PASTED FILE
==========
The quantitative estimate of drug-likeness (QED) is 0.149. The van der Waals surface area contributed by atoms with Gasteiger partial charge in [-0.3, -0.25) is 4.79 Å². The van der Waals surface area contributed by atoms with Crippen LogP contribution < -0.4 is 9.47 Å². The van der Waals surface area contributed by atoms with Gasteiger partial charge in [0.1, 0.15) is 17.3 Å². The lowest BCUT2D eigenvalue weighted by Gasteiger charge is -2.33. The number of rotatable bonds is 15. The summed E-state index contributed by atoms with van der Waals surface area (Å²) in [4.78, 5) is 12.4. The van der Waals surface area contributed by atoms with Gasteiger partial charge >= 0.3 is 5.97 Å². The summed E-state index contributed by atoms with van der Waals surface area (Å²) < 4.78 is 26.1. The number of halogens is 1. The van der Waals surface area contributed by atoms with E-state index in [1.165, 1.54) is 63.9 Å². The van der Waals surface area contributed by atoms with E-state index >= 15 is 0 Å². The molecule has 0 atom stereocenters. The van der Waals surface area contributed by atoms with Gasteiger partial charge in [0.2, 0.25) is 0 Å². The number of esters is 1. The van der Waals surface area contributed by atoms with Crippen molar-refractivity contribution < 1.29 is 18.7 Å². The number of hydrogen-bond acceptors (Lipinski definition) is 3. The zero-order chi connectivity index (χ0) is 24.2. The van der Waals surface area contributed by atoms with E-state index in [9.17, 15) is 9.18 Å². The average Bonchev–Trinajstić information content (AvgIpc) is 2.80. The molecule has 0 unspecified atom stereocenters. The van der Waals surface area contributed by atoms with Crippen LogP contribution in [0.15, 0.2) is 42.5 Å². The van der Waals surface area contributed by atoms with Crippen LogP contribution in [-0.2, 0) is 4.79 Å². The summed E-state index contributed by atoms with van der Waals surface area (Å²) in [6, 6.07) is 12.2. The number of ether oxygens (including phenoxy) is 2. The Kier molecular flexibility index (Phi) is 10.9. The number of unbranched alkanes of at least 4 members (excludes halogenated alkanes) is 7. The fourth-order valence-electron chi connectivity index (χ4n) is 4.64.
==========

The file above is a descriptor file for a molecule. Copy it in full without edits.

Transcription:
The quantitative estimate of drug-likeness (QED) is 0.149. The van der Waals surface area contributed by atoms with Gasteiger partial charge in [-0.3, -0.25) is 4.79 Å². The van der Waals surface area contributed by atoms with Crippen LogP contribution < -0.4 is 9.47 Å². The van der Waals surface area contributed by atoms with Gasteiger partial charge in [0.1, 0.15) is 17.3 Å². The lowest BCUT2D eigenvalue weighted by Gasteiger charge is -2.33. The number of rotatable bonds is 15. The summed E-state index contributed by atoms with van der Waals surface area (Å²) in [4.78, 5) is 12.4. The van der Waals surface area contributed by atoms with Gasteiger partial charge >= 0.3 is 5.97 Å². The summed E-state index contributed by atoms with van der Waals surface area (Å²) < 4.78 is 26.1. The number of halogens is 1. The van der Waals surface area contributed by atoms with E-state index in [1.165, 1.54) is 63.9 Å². The van der Waals surface area contributed by atoms with E-state index >= 15 is 0 Å². The molecule has 0 atom stereocenters. The van der Waals surface area contributed by atoms with Gasteiger partial charge in [0.2, 0.25) is 0 Å². The number of esters is 1. The van der Waals surface area contributed by atoms with Crippen molar-refractivity contribution < 1.29 is 18.7 Å². The number of hydrogen-bond acceptors (Lipinski definition) is 3. The zero-order chi connectivity index (χ0) is 24.2. The van der Waals surface area contributed by atoms with E-state index in [9.17, 15) is 9.18 Å². The average Bonchev–Trinajstić information content (AvgIpc) is 2.80. The molecule has 0 unspecified atom stereocenters. The van der Waals surface area contributed by atoms with Crippen LogP contribution in [0.15, 0.2) is 42.5 Å². The van der Waals surface area contributed by atoms with Crippen LogP contribution in [-0.2, 0) is 4.79 Å². The summed E-state index contributed by atoms with van der Waals surface area (Å²) in [6, 6.07) is 12.2. The number of ether oxygens (including phenoxy) is 2. The Kier molecular flexibility index (Phi) is 10.9. The number of unbranched alkanes of at least 4 members (excludes halogenated alkanes) is 7. The fourth-order valence-electron chi connectivity index (χ4n) is 4.64.